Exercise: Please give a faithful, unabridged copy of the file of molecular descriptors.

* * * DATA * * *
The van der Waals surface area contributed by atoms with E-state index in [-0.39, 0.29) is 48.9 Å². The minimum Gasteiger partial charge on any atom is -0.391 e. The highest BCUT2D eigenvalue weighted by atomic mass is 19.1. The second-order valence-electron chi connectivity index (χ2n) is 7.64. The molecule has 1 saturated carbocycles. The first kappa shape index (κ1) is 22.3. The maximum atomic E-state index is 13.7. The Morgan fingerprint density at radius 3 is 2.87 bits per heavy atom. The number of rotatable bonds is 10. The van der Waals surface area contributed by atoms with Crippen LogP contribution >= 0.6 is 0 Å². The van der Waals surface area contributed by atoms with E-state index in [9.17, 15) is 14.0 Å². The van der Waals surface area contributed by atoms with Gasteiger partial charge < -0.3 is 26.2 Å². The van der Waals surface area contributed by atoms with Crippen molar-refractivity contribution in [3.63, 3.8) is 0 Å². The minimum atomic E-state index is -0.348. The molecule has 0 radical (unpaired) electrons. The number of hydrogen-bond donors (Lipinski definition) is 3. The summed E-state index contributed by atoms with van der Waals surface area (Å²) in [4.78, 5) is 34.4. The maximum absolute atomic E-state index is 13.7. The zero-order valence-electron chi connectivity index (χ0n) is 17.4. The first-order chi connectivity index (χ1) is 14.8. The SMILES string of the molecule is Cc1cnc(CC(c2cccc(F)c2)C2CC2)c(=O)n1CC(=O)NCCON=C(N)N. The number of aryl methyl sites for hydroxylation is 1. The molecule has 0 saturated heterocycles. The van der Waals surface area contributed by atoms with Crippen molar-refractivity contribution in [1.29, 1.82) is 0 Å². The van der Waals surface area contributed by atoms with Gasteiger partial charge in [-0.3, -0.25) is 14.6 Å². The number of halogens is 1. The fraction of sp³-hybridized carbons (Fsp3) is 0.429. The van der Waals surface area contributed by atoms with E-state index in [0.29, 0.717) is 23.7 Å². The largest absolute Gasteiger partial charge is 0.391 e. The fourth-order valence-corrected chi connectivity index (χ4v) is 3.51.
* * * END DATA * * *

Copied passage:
The van der Waals surface area contributed by atoms with E-state index in [-0.39, 0.29) is 48.9 Å². The minimum Gasteiger partial charge on any atom is -0.391 e. The highest BCUT2D eigenvalue weighted by atomic mass is 19.1. The second-order valence-electron chi connectivity index (χ2n) is 7.64. The molecule has 1 saturated carbocycles. The first kappa shape index (κ1) is 22.3. The maximum atomic E-state index is 13.7. The Morgan fingerprint density at radius 3 is 2.87 bits per heavy atom. The number of rotatable bonds is 10. The van der Waals surface area contributed by atoms with Crippen LogP contribution >= 0.6 is 0 Å². The van der Waals surface area contributed by atoms with E-state index in [9.17, 15) is 14.0 Å². The van der Waals surface area contributed by atoms with Gasteiger partial charge < -0.3 is 26.2 Å². The van der Waals surface area contributed by atoms with Crippen molar-refractivity contribution in [3.63, 3.8) is 0 Å². The minimum atomic E-state index is -0.348. The molecule has 0 radical (unpaired) electrons. The number of hydrogen-bond donors (Lipinski definition) is 3. The summed E-state index contributed by atoms with van der Waals surface area (Å²) in [4.78, 5) is 34.4. The maximum absolute atomic E-state index is 13.7. The zero-order valence-electron chi connectivity index (χ0n) is 17.4. The first-order chi connectivity index (χ1) is 14.8. The SMILES string of the molecule is Cc1cnc(CC(c2cccc(F)c2)C2CC2)c(=O)n1CC(=O)NCCON=C(N)N. The number of aryl methyl sites for hydroxylation is 1. The molecule has 0 saturated heterocycles. The van der Waals surface area contributed by atoms with Crippen molar-refractivity contribution in [1.29, 1.82) is 0 Å². The van der Waals surface area contributed by atoms with Gasteiger partial charge in [-0.3, -0.25) is 14.6 Å². The number of halogens is 1. The fraction of sp³-hybridized carbons (Fsp3) is 0.429. The van der Waals surface area contributed by atoms with E-state index in [0.29, 0.717) is 23.7 Å². The largest absolute Gasteiger partial charge is 0.391 e. The fourth-order valence-corrected chi connectivity index (χ4v) is 3.51.